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After one half life, it would have had 1/2 the carbon.And then after another half life, half of that also turns into a nitrogen-14.And so this would involve two half lives, which is the same thing as 2 times 5,730 years. You'd say this thing is 11,460 years old, give or take.Many rocks and organisms contain radioactive isotopes, such as U-235 and C-14. So carbon by definition has six protons, but the typical isotope, the most common isotope of carbon is carbon-12. And then that carbon dioxide gets absorbed into the rest of the atmosphere, into our oceans. When people talk about carbon fixation, they're really talking about using mainly light energy from the sun to take gaseous carbon and turn it into actual kind of organic tissue. But what's interesting is that a small fraction of carbon-14 forms, and then this carbon-14 can then also combine with oxygen to form carbon dioxide.But as more dates became available, Egyptologists, who had hieroglyphic records back thousands of years, began to recognize that C-14 dates were generally too young.They proved this by showing that C-14 dates of wooden artifacts with cartouches (dated royal names) did not agree.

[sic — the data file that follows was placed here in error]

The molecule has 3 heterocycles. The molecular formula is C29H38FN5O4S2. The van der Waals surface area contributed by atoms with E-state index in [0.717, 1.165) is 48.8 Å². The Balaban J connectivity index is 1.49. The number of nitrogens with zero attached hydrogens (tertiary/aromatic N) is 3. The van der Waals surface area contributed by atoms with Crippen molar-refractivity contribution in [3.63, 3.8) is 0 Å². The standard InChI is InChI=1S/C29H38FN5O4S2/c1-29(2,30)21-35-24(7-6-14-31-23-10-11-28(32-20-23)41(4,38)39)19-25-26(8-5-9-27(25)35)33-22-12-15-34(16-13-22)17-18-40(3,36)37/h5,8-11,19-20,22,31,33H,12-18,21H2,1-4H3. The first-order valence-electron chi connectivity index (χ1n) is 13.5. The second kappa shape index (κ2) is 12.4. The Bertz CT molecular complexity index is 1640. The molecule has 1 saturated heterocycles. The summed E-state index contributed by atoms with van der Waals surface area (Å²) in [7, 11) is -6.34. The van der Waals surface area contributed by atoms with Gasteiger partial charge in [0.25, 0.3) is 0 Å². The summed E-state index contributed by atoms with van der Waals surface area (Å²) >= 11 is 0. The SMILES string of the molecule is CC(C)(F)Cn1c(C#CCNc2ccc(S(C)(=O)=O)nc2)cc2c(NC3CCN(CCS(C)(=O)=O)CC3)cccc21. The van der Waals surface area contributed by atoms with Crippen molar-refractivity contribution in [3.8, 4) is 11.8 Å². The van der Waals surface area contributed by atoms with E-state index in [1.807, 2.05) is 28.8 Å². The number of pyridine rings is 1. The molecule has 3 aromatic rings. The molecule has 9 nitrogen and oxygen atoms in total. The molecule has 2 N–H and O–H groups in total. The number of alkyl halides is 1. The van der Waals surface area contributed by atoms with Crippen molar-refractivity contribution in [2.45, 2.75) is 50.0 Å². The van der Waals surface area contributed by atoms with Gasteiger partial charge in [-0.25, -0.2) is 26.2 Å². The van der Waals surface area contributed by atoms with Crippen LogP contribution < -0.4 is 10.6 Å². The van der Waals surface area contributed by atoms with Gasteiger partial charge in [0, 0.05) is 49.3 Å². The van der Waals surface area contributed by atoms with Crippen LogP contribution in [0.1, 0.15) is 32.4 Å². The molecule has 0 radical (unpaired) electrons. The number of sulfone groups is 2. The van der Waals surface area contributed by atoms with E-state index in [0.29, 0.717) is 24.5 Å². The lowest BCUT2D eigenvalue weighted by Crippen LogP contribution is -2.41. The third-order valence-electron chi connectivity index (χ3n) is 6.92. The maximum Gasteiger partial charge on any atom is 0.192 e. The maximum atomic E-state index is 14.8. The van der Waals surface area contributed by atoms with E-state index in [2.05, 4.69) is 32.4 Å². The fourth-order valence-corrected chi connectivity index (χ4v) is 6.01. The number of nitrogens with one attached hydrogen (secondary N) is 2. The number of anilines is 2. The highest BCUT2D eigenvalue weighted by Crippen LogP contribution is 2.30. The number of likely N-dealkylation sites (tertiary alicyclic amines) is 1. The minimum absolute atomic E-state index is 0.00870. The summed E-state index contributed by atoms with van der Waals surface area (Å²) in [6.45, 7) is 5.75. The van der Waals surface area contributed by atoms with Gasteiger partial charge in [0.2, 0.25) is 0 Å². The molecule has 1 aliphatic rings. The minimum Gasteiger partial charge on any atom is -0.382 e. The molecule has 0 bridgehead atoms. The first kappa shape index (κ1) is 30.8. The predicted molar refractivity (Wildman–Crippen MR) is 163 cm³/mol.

But what's interesting is as soon as you die and you're not ingesting anymore plants, or breathing from the atmosphere if you are a plant, or fixing from the atmosphere. Once a plant dies, it's no longer taking in carbon dioxide from the atmosphere and turning it into new tissue. And this carbon-14 does this decay at a specific rate. And you say, hey, that bone has one half the carbon-14 of all the living things that you see right now.The C-14 method cannot be used on material more than about 50,000 years old because of this short half-life.Other isotopes are used by geologists to date older material.And then you can use that rate to actually determine how long ago that thing must've died. It would be a pretty reasonable estimate to say, well, that thing must be 5,730 years old.So the rate at which this happens, so the rate of carbon-14 decay, is essentially half disappears, half gone, in roughly 5,730 years. Even better, maybe you dig a little deeper, and you find another bone. And you say, wow, you know this thing right over here has 1/4 the carbon-14 that I would expect to find in something living. Well, if it only has 1/4 the carbon-14 it must have gone through two half lives.